When I create a brochure for a client, I put at least 50 percent of my time into making the cover as enticing as I can. And that's not easy. The American public is deluged with so many advertising images on any given day that we are desensitized to all but the most interesting of solicitations. A famous director of TV commercials recently said he turns down lucrative assignments to create automobile commercials because the only cars that can truly turn heads are $100,000 Italian sports cars. He's got a point, and it applies to Caine's efforts as well: He needs to create a brochure cover that has the power to arch a few eyebrows and drop a few jaws.
But remember, you don't have to be a clever wordsmith or creative genius to make this happen. There are some tricks you can learn to make the process a lot easier. One way to start off on a headline-hunting safari is to find a good headline used in a field totally unrelated to yours and mold it into the new context. If you start looking at other ads with such appropriation in mind, you'd be surprised how many ideas pop into your head for your own promotions.
Just to get you started in the right direction, here are a few solid headlines I uncovered and how I would re-cast them for use in other industries.
Original: "Who else wants a supermodel's figure?"
Revised: "Who else wants a pro golfer's swing?" (for golf lessons)
Original: "Why some people almost always make money in the stock market"
Revised: "Why some brokers almost always land the big listings" (recruitment for real estate agents)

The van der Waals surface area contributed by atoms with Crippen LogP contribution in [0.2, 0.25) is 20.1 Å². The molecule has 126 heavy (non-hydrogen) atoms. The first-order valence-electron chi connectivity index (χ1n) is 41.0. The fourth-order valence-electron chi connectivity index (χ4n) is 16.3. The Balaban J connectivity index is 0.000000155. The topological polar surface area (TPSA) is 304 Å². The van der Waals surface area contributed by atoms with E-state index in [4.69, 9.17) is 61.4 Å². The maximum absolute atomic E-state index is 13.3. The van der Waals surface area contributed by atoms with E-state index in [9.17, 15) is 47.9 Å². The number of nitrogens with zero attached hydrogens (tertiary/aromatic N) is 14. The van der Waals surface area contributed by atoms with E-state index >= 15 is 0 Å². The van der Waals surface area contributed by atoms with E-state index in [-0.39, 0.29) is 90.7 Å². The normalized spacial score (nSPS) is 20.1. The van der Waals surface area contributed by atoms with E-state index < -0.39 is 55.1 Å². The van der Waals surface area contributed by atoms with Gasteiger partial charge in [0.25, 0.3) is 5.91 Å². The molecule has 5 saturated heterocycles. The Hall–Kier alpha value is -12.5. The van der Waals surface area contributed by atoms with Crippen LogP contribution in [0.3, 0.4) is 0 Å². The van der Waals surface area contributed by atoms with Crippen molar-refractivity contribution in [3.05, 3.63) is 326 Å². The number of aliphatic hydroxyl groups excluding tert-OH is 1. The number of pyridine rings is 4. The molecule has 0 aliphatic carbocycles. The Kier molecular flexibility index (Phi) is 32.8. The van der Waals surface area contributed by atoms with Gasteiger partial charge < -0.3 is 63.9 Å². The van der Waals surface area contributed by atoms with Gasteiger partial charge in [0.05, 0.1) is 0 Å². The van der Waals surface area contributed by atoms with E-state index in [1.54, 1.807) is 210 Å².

Original: "Five familiar skin problems: Which do you need to overcome?"
Revised: "Five home clutter problems: Which do you want to solve?" (custom closet makers)
Thinking this way gets you out of the rut of sticking with the one approach most practiced in your industry.
That said, what do I recommend Caines do to liven up his brochure cover? I decided to borrow a headline I used to promote a national magazine a few years ago. The new headline: "There are 3 secrets to direct-mail success. (And you already know 2 of them.)" Let's talk about what this headline offers:
1. It uses the word "secrets," a provocative, headline-enhancing word I've been promoting in this column recently because of its curiosity-arrousing appeal. Everybody wants to know secrets, especially as they relate to business success. So this alone could increase the chances of getting the brochure opened.
2. The phrase "and you already know two of them" is an irresistible teaser to get readers to flip open the brochure to learn what these two secrets are, as well as the one they didn't know. What are the three secrets in this instance? The first two could be a smart marketing approach and a targeted mailing list. And, obviously, the third secret component is the use of the mailing services of First Class. I think Caines can address the first two elements in short order inside his brochure and then, of course, elaborate substantially on secret number three. This cover refresher should help Caines get his brochure to work harder. And, by the way, a good testimonial wouldn't hurt either.